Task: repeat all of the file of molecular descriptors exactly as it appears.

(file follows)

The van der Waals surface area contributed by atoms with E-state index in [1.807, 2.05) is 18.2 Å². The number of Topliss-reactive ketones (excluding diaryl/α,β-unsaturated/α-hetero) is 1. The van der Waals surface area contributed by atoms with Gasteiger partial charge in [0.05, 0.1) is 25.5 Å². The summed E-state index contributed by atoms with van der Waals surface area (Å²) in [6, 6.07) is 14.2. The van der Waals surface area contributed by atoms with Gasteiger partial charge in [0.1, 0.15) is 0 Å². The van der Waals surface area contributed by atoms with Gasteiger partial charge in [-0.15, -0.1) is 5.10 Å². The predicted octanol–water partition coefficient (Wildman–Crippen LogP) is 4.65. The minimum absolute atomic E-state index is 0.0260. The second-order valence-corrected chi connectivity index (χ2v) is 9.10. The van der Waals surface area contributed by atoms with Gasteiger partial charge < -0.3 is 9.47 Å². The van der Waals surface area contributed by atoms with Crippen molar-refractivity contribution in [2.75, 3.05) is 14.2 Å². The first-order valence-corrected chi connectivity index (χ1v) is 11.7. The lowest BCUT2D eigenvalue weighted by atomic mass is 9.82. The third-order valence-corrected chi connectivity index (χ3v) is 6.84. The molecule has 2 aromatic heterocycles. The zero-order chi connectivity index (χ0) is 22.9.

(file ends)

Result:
The van der Waals surface area contributed by atoms with E-state index in [1.807, 2.05) is 18.2 Å². The number of Topliss-reactive ketones (excluding diaryl/α,β-unsaturated/α-hetero) is 1. The van der Waals surface area contributed by atoms with Gasteiger partial charge in [0.05, 0.1) is 25.5 Å². The summed E-state index contributed by atoms with van der Waals surface area (Å²) in [6, 6.07) is 14.2. The van der Waals surface area contributed by atoms with Gasteiger partial charge in [0.1, 0.15) is 0 Å². The van der Waals surface area contributed by atoms with Gasteiger partial charge in [-0.15, -0.1) is 5.10 Å². The predicted octanol–water partition coefficient (Wildman–Crippen LogP) is 4.65. The minimum absolute atomic E-state index is 0.0260. The second-order valence-corrected chi connectivity index (χ2v) is 9.10. The van der Waals surface area contributed by atoms with Gasteiger partial charge < -0.3 is 9.47 Å². The van der Waals surface area contributed by atoms with Crippen molar-refractivity contribution in [2.75, 3.05) is 14.2 Å². The first-order valence-corrected chi connectivity index (χ1v) is 11.7. The lowest BCUT2D eigenvalue weighted by atomic mass is 9.82. The third-order valence-corrected chi connectivity index (χ3v) is 6.84. The molecule has 2 aromatic heterocycles. The zero-order chi connectivity index (χ0) is 22.9.